UN High Commissioner for Human Rights Zeid Ra’ad Al Hussein [official profile] on Friday encouraged the Yemen government to reconsider its decision [press release report] to expel the country’s human rights representative. The government claimed that George Abu al-Zulof, the human rights representative, was biased and failed in assessing the country’s human rights situation. Zeid said:
Our job is not to highlight violations committed by one side and ignore those committed by the other. … To the best of our ability, in a very fluid and dangerous environment, we have tried to monitor and report objectively on the human rights situation in Yemen. Unfortunately, both sides have very clearly committed violations, resulting in some 2,800 civilian deaths over the past nine months. Our role is to focus on human rights and the protection of civilians, not on the politics.
Zeid’s statement comes just days after his office reported that the ongoing conflict is responsible for 8,119 civilian casualties [JURIST report], including 2,795 dead and 5,324 wounded. The numbers stem in part from the use of illegal cluster munitions [JURIST report], which spread bomblets over a wide area, many of which do not immediately explode, allowing the bomblets to kill or maim civilians long after a conflict ends.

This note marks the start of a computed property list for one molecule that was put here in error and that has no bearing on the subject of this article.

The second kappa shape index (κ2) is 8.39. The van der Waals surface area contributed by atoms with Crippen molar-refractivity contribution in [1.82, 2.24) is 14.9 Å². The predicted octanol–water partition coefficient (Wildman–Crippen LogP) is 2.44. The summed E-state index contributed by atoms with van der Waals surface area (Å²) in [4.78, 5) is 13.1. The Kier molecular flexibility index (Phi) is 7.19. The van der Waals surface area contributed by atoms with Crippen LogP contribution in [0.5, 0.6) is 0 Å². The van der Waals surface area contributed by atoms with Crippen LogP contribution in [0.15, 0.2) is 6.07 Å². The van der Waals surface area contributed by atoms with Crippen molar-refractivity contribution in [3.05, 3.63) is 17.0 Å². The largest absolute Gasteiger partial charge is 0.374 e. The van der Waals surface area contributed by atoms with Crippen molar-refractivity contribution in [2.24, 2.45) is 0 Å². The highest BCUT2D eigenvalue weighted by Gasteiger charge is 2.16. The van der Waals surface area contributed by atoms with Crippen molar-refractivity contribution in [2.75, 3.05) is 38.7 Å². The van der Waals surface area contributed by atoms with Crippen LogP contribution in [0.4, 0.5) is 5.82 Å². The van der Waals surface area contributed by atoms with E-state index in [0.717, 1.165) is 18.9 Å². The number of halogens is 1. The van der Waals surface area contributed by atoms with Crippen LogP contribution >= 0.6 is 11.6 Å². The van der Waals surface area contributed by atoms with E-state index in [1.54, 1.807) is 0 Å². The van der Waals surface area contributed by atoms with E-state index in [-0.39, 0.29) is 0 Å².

The rapidly deteriorating situation in Yemen has sparked significant international concern. Last month the UN World Food Programme appealed to all the parties involved in the Yemen conflict to allow the safe passage of food [JURIST report] to the city of Taiz where people have been going hungry for weeks. In October Amnesty International called for an independent investigation into possible war crimes surrounding the destruction of a hospital [JURIST report] run by Doctors Without Borders in Yemen. Also in October human rights organizations criticized the UN Human Rights Council for passing a resolution on Yemen that did not call for an independent international war crimes investigation [JURIST report].